Usually, a one-person band that's more senior level, probably taking the title of VP of Investor Relations or something similar. They'll often have a background in both operations and finance.
We'll expand more on this in a bit when we discuss working with an external tax firm, but you'll need an in-house tax expert to handle tax-related internal controls, strategies, and disclosures. That person will work beneath the CFO, whether or not you choose to outsource your income tax preparation or handle it internally.
This is probably going to be your largest investment when preparing your IPO. Although we're going to split this function into a couple of separate teams – technical/corporate accounting and SEC reporting, there's obviously some overlap between the two. Once again, having someone with IPO, or at least SEC filing experience, can be of great benefit for your accounting function, both during your IPO preparation and your new life as a public entity.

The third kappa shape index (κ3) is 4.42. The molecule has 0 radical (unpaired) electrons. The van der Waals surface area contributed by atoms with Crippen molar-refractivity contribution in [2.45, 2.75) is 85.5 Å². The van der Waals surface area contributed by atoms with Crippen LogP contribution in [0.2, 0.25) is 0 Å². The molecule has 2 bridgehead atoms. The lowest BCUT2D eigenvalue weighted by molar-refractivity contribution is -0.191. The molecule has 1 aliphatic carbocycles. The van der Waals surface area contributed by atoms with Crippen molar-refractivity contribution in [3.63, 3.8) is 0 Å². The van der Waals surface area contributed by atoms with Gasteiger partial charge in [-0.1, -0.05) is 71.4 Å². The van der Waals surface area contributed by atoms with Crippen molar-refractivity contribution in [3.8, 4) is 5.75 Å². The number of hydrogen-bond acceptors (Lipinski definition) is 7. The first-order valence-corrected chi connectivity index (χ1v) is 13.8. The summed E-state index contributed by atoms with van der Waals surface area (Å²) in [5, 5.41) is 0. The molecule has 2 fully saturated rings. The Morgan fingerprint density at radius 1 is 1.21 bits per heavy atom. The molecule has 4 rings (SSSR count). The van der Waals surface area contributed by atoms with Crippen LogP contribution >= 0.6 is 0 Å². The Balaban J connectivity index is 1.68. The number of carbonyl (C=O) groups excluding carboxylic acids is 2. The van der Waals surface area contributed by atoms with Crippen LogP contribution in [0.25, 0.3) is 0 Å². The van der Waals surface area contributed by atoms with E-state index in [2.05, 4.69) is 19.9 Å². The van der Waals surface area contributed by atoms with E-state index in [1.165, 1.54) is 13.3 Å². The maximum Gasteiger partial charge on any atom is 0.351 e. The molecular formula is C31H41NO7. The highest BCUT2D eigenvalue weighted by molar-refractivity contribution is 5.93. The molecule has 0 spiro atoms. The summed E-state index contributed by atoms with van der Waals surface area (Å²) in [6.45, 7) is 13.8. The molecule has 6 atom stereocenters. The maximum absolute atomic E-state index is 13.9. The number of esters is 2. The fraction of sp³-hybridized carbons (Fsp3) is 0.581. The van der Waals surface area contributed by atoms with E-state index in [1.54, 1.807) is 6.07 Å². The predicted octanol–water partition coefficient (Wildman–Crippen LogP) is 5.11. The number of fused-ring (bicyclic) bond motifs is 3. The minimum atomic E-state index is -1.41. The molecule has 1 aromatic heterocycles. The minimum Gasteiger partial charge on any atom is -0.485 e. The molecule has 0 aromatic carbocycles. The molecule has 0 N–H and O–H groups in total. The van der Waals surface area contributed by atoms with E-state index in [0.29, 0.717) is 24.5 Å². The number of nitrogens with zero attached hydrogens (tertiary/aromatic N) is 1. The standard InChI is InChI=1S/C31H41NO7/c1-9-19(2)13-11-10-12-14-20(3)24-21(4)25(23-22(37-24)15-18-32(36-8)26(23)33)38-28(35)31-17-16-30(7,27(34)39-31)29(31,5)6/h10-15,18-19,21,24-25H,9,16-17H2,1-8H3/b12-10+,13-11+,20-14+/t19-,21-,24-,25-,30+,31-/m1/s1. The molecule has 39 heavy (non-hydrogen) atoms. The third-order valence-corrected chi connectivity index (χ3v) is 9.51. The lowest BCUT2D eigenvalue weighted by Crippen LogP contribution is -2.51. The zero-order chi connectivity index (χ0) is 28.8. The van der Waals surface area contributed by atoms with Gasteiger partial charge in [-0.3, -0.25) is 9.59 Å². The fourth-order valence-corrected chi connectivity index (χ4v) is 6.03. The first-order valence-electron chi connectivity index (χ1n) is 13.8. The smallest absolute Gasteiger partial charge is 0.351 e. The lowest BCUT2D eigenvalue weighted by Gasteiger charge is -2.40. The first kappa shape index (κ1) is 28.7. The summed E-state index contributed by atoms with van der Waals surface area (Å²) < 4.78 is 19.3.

Accounting standards change. And when those changes come down the pike, public companies must adopt them sooner than private companies, and are usually held to more rigorous standards. And some accounting standards only apply to public filers. What does that mean for you as your company treads into public waters? You need to know your accounting standards backward and forward.
As a public company, you're going to be responsible for quite a few SEC filings that you're not necessarily familiar with, depending on your team's experience. Pro formas and their adjustments, footnote disclosures, new accounting standards, regulatory requirements – it's a lot to stay on top of.
These often underappreciated folks stand outside of your accounting and finance teams. They're independent and report solely to the audit committee so they can remain unbiased and competent. Ultimately, internal audit (IA) ensures the accuracy and integrity of your company, its financial statements, and compliance with laws and regulations.